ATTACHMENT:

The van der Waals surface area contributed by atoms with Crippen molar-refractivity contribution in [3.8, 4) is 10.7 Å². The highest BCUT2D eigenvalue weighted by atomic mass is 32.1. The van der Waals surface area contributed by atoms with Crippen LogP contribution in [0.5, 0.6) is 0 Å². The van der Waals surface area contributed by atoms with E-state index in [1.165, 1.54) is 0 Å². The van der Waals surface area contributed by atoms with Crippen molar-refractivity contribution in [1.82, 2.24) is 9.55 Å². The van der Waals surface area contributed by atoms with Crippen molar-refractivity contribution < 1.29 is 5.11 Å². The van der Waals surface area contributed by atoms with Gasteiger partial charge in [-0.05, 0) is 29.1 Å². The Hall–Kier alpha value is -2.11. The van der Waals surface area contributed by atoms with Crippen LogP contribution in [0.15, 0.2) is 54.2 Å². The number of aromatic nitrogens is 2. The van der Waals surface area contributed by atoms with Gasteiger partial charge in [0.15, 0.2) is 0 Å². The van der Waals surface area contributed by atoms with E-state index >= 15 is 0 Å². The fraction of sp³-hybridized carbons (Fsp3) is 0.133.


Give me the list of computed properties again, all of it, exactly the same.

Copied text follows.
The van der Waals surface area contributed by atoms with Crippen molar-refractivity contribution in [3.8, 4) is 10.7 Å². The highest BCUT2D eigenvalue weighted by atomic mass is 32.1. The van der Waals surface area contributed by atoms with Crippen LogP contribution in [0.5, 0.6) is 0 Å². The van der Waals surface area contributed by atoms with E-state index in [1.165, 1.54) is 0 Å². The van der Waals surface area contributed by atoms with Crippen molar-refractivity contribution in [1.82, 2.24) is 9.55 Å². The van der Waals surface area contributed by atoms with Crippen molar-refractivity contribution < 1.29 is 5.11 Å². The van der Waals surface area contributed by atoms with Gasteiger partial charge in [-0.05, 0) is 29.1 Å². The Hall–Kier alpha value is -2.11. The van der Waals surface area contributed by atoms with Crippen LogP contribution in [0.15, 0.2) is 54.2 Å². The number of aromatic nitrogens is 2. The van der Waals surface area contributed by atoms with Gasteiger partial charge in [0.15, 0.2) is 0 Å². The van der Waals surface area contributed by atoms with E-state index >= 15 is 0 Å². The fraction of sp³-hybridized carbons (Fsp3) is 0.133.